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The Most Iconic Movie Couples Of All Time

Movie couples don't always have to work out or be utterly romantic in order for them to be iconic. Some of the best movie couples in cinematic history don't even end up together by the end of the film, but a movie couple's real success comes down to chemistry and casting. Some of the movies on this list are pure romance, with the couples falling for one another in a traditional fashion, while others are thrown together out of necessity, don't even like one another at the start, or are even probably kind of toxic for each other

Yet, even so, these movie couples are the most iconic probably because they're the most memorable. There are Best Picture Academy Awards winning couples, romantic comedy couples, dark thriller couples, and plenty of science fiction and fantasy couples on this list. Here are the most iconic movie couples of all time.

Jack and Rose from Titanic

The tragic love story of Jack Dawson (Leonardo DiCaprio) and Rose DeWitt Bukater (Kate Winslet) onboard the RMS Titanic in James Cameron's 1997 epic film is definitely one for the ages. "Titanic" starts out with the practically homeless artist Jack winning a ticket on the Titanic's maiden voyage in a game of poker. The wealthy, first-class Rose is aboard on her way back to America to marry Caledon Hockley (Billy Zane) to keep the family's financial troubles under wraps, but an impulsive move of desperation leads her to the back of the ship, where Jack finds her about to jump overboard. He saves her life, and from there, Jack and Rose begin a whirlwind romance that will make any sentimental viewer swoon. Their tragedy, in the end, is also Rose's gateway to a new world, proving their love lasted her entire life.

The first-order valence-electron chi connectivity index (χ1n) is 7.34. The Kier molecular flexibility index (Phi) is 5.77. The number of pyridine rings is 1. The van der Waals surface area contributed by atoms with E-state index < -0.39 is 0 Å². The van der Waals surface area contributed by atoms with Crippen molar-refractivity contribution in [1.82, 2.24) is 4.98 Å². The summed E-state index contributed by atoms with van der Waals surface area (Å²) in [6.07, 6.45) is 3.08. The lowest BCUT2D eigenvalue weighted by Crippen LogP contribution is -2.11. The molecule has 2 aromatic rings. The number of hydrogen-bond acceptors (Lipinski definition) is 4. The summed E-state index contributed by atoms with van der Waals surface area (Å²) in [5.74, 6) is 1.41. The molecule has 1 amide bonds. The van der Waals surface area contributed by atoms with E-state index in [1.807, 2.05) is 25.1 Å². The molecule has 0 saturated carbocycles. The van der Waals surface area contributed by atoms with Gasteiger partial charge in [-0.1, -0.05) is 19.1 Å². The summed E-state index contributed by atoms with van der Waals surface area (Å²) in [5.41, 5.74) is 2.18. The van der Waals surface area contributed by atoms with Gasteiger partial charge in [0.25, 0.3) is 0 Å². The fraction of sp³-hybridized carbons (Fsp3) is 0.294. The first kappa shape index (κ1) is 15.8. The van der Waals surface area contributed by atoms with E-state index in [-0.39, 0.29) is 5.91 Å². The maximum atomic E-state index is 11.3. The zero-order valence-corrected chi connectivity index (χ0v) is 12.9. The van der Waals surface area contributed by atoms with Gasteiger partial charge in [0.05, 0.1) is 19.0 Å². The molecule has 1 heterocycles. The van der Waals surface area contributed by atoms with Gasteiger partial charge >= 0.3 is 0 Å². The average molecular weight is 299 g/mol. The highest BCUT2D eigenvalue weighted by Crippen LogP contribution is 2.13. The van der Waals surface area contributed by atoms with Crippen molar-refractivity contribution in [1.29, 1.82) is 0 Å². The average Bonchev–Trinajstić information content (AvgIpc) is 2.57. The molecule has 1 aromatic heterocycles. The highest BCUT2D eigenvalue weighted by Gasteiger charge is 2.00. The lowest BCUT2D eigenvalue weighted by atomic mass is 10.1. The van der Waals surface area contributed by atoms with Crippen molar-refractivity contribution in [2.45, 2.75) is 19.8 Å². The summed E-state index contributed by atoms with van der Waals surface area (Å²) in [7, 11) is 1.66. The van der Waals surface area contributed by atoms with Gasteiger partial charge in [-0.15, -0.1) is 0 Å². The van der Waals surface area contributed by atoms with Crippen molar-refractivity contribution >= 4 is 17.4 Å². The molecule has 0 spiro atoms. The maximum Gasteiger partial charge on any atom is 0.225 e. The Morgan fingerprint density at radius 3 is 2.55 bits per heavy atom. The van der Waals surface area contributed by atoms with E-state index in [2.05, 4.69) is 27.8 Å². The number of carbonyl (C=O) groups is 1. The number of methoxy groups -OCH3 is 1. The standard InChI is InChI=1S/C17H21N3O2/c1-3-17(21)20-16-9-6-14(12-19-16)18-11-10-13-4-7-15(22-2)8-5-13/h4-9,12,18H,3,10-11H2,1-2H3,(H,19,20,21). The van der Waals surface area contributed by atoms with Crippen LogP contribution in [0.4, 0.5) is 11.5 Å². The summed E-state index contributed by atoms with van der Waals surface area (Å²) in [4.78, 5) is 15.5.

Princess Leia and Han Solo from Star Wars

The love between Princess Leia (Carrie Fisher) and Han Solo (Harrison Ford) of the Star Wars franchise is an up and down one of tenderness and sorrow, just like the actors' real-life affair. Leia and Han first met in 1977's "Star Wars" also known in the fandom as "Episode IV: A New Hope." Leia, a revolutionary member of a royal family, viewed Han as a selfish hired hand, incompetent and untrustworthy. Han saw Leia as a spoiled princess. Sparks started to fly in the 1980 sequel "The Empire Strikes Back" where Han and Leia shared their first kiss and solidified themselves as a couple. When Han is frozen in carbonite, it's Leia who comes to his rescue in 1983's "Return of the Jedi." The sequel films show us that Han and Leia didn't work out, having gone their separate ways. Their love still lasts and we'll always remember the words "I love you," "I know."

Westley and Buttercup from The Princess Bride